I know it is winter when our neighbor, Joe, decorates his orange tree with large, colorful lights to celebrate the Holidays and keep the tree warm at night. That is the sign for me to be ready to cover our plants to protect them from the occasional touch of frost. It also is the time to hang the Holiday wreath and acknowledge the arrival of winter.

11) Joes Lights

12) Winter Wreath

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Text and photos copyright © 2012 by Alicja Mann.

On Loving Trees

June 6, 2012

June is beautiful, but cruel in southern Arizona. Here in Tucson we are sizzling in triple-digit temperatures already! In fact one can cook a meal on the dashboard of a car if parked for a few hours under the naked sky and exposed to the brutal intensity of the sun. Everybody seems to love trees here in June for their protective shade. Even those who complain about how messy trees are—with their shedding leaves or pods and drippings of birds housed in their branches—tolerate trees while waiting for the monsoon season to arrive.

The picture below looks like a perfect dream for June — beautiful trees and water! In fact it is a photo taken in June, but in distant Poland during one of my visits there. I grew up near that pond circled gracefully with weeping willows. One of them extended her trunk horizontally towards the pond and I could sit on it, dangling my feet above the water and enjoying my invisibility to others provided by the delicate and dense branches. I loved that tree and since then weeping willows have been one of my favorite trees.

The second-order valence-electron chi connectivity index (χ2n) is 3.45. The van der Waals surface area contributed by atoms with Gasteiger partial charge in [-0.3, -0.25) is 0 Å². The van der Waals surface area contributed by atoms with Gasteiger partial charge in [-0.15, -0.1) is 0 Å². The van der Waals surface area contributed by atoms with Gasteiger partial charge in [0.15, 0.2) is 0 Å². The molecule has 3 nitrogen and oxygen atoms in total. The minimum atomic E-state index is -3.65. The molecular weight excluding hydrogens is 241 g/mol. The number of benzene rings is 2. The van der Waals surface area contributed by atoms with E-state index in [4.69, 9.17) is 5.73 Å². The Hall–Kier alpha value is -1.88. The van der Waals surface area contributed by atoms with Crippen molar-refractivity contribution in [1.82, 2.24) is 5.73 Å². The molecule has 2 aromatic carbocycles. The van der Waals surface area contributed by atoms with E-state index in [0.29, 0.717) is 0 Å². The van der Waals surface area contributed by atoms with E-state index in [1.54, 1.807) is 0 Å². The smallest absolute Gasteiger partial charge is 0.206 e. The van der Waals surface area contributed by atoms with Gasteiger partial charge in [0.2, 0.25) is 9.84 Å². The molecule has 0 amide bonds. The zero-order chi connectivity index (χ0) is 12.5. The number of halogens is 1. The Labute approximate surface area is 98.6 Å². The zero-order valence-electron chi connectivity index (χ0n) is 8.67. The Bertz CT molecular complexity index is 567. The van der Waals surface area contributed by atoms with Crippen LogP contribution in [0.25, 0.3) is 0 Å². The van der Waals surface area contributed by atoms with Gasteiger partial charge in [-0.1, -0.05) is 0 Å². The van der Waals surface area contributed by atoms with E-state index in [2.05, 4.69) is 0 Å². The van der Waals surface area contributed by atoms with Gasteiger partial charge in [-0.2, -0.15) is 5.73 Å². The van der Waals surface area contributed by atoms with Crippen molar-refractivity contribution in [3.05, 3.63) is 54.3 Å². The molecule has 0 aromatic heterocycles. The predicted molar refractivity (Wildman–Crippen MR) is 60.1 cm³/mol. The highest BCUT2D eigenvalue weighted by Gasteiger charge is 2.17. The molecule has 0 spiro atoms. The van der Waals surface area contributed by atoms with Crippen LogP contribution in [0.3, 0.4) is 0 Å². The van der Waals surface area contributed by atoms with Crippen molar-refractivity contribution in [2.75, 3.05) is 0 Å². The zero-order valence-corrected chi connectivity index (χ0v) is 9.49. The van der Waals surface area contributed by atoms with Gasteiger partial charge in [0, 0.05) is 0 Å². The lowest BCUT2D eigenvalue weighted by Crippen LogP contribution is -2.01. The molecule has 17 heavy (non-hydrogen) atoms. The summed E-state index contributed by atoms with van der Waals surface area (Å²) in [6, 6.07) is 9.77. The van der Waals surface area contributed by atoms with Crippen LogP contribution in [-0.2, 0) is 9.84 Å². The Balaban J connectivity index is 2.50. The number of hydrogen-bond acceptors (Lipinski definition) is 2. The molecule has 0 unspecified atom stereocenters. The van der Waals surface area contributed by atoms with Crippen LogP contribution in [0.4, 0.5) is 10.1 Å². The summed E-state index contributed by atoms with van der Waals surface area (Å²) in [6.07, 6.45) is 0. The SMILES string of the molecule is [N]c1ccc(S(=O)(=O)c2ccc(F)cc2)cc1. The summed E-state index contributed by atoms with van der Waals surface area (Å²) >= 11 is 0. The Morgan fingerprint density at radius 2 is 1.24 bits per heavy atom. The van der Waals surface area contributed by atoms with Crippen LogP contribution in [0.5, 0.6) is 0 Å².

Trees and water
Alicja Mann in Poland

When I moved to Tucson I fell in love with the native trees of Arizona almost immediately. In fact the desert environment taught me a lot about the hardship of a plant’s life. My respect and affection for the trees here has grown enormously. Southwest trees are very graceful and tough at the same time. How can one not love them?

Trees in southwestern US

The palo verde is the official tree of Arizona. That smart and strikingly green tree is able to put to work chlorophyll not only in its needle-like leaves but in the “skin” (delicate bark) of its trunk and branches. In spring the abundance of the yellow flowers of palo verdes also is impressive.